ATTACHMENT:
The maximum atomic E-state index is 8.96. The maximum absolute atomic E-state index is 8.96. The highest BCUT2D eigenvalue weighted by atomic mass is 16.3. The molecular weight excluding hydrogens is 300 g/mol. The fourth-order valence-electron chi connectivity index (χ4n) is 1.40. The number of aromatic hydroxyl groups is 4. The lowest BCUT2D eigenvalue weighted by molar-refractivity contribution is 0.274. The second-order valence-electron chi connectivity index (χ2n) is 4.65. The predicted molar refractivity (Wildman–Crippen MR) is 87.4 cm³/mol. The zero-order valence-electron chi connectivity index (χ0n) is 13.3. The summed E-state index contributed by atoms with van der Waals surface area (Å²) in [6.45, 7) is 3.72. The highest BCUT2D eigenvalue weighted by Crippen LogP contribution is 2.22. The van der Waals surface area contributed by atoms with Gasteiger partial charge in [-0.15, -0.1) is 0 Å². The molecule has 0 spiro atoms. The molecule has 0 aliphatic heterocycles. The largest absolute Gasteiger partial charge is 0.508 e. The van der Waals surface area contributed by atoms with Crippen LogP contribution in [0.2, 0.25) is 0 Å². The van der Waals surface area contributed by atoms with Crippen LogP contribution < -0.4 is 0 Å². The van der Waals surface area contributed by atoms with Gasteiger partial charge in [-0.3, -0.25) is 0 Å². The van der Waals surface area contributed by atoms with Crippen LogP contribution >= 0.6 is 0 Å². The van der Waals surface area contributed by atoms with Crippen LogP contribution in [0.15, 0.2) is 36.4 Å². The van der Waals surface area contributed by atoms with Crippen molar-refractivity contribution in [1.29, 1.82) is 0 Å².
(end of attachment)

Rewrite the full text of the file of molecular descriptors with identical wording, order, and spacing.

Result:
The maximum atomic E-state index is 8.96. The maximum absolute atomic E-state index is 8.96. The highest BCUT2D eigenvalue weighted by atomic mass is 16.3. The molecular weight excluding hydrogens is 300 g/mol. The fourth-order valence-electron chi connectivity index (χ4n) is 1.40. The number of aromatic hydroxyl groups is 4. The lowest BCUT2D eigenvalue weighted by molar-refractivity contribution is 0.274. The second-order valence-electron chi connectivity index (χ2n) is 4.65. The predicted molar refractivity (Wildman–Crippen MR) is 87.4 cm³/mol. The zero-order valence-electron chi connectivity index (χ0n) is 13.3. The summed E-state index contributed by atoms with van der Waals surface area (Å²) in [6.45, 7) is 3.72. The highest BCUT2D eigenvalue weighted by Crippen LogP contribution is 2.22. The van der Waals surface area contributed by atoms with Gasteiger partial charge in [-0.15, -0.1) is 0 Å². The molecule has 0 spiro atoms. The molecule has 0 aliphatic heterocycles. The largest absolute Gasteiger partial charge is 0.508 e. The van der Waals surface area contributed by atoms with Crippen LogP contribution in [0.2, 0.25) is 0 Å². The van der Waals surface area contributed by atoms with Crippen LogP contribution < -0.4 is 0 Å². The van der Waals surface area contributed by atoms with Gasteiger partial charge in [-0.3, -0.25) is 0 Å². The van der Waals surface area contributed by atoms with Crippen LogP contribution >= 0.6 is 0 Å². The van der Waals surface area contributed by atoms with Crippen LogP contribution in [0.15, 0.2) is 36.4 Å². The van der Waals surface area contributed by atoms with Crippen molar-refractivity contribution in [1.29, 1.82) is 0 Å².